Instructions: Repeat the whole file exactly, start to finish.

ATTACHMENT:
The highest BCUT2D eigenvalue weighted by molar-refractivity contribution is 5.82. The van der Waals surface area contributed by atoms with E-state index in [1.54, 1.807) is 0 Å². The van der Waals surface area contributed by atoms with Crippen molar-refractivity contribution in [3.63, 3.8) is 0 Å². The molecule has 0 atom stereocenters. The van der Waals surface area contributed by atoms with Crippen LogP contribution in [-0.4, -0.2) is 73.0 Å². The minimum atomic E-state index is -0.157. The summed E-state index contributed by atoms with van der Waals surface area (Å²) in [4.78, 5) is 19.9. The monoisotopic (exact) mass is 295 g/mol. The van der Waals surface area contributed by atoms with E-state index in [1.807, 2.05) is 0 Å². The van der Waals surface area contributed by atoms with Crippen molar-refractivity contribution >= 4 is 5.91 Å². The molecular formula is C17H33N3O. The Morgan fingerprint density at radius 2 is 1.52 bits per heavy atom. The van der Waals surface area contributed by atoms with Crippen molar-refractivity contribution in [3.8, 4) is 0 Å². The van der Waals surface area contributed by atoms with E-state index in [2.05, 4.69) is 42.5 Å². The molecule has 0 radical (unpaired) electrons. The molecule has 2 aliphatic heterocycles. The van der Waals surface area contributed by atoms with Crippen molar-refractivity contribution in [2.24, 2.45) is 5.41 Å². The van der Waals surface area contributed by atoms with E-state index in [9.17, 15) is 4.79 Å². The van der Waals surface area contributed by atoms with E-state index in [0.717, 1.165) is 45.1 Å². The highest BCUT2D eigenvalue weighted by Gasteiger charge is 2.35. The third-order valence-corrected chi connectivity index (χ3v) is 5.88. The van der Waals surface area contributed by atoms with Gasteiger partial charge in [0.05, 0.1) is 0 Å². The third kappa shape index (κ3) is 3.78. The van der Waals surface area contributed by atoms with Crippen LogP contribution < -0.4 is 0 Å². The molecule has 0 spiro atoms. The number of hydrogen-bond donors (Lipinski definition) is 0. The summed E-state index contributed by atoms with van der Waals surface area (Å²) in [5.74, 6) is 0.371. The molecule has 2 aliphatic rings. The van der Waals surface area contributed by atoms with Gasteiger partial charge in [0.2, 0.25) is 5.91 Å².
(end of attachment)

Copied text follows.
The highest BCUT2D eigenvalue weighted by molar-refractivity contribution is 5.82. The van der Waals surface area contributed by atoms with E-state index in [1.54, 1.807) is 0 Å². The van der Waals surface area contributed by atoms with Crippen molar-refractivity contribution in [3.63, 3.8) is 0 Å². The molecule has 0 atom stereocenters. The van der Waals surface area contributed by atoms with Crippen LogP contribution in [-0.4, -0.2) is 73.0 Å². The minimum atomic E-state index is -0.157. The summed E-state index contributed by atoms with van der Waals surface area (Å²) in [4.78, 5) is 19.9. The monoisotopic (exact) mass is 295 g/mol. The van der Waals surface area contributed by atoms with E-state index in [1.807, 2.05) is 0 Å². The van der Waals surface area contributed by atoms with Crippen molar-refractivity contribution >= 4 is 5.91 Å². The molecular formula is C17H33N3O. The Morgan fingerprint density at radius 2 is 1.52 bits per heavy atom. The van der Waals surface area contributed by atoms with Crippen molar-refractivity contribution in [3.8, 4) is 0 Å². The van der Waals surface area contributed by atoms with E-state index in [2.05, 4.69) is 42.5 Å². The molecule has 0 radical (unpaired) electrons. The molecule has 2 aliphatic heterocycles. The van der Waals surface area contributed by atoms with Crippen molar-refractivity contribution in [2.24, 2.45) is 5.41 Å². The van der Waals surface area contributed by atoms with E-state index in [9.17, 15) is 4.79 Å². The van der Waals surface area contributed by atoms with E-state index in [0.717, 1.165) is 45.1 Å². The highest BCUT2D eigenvalue weighted by Gasteiger charge is 2.35. The third-order valence-corrected chi connectivity index (χ3v) is 5.88. The van der Waals surface area contributed by atoms with Gasteiger partial charge in [0.05, 0.1) is 0 Å². The third kappa shape index (κ3) is 3.78. The van der Waals surface area contributed by atoms with Crippen LogP contribution < -0.4 is 0 Å². The molecule has 0 spiro atoms. The number of hydrogen-bond donors (Lipinski definition) is 0. The summed E-state index contributed by atoms with van der Waals surface area (Å²) in [5.74, 6) is 0.371. The molecule has 2 aliphatic rings. The van der Waals surface area contributed by atoms with Gasteiger partial charge in [0.2, 0.25) is 5.91 Å².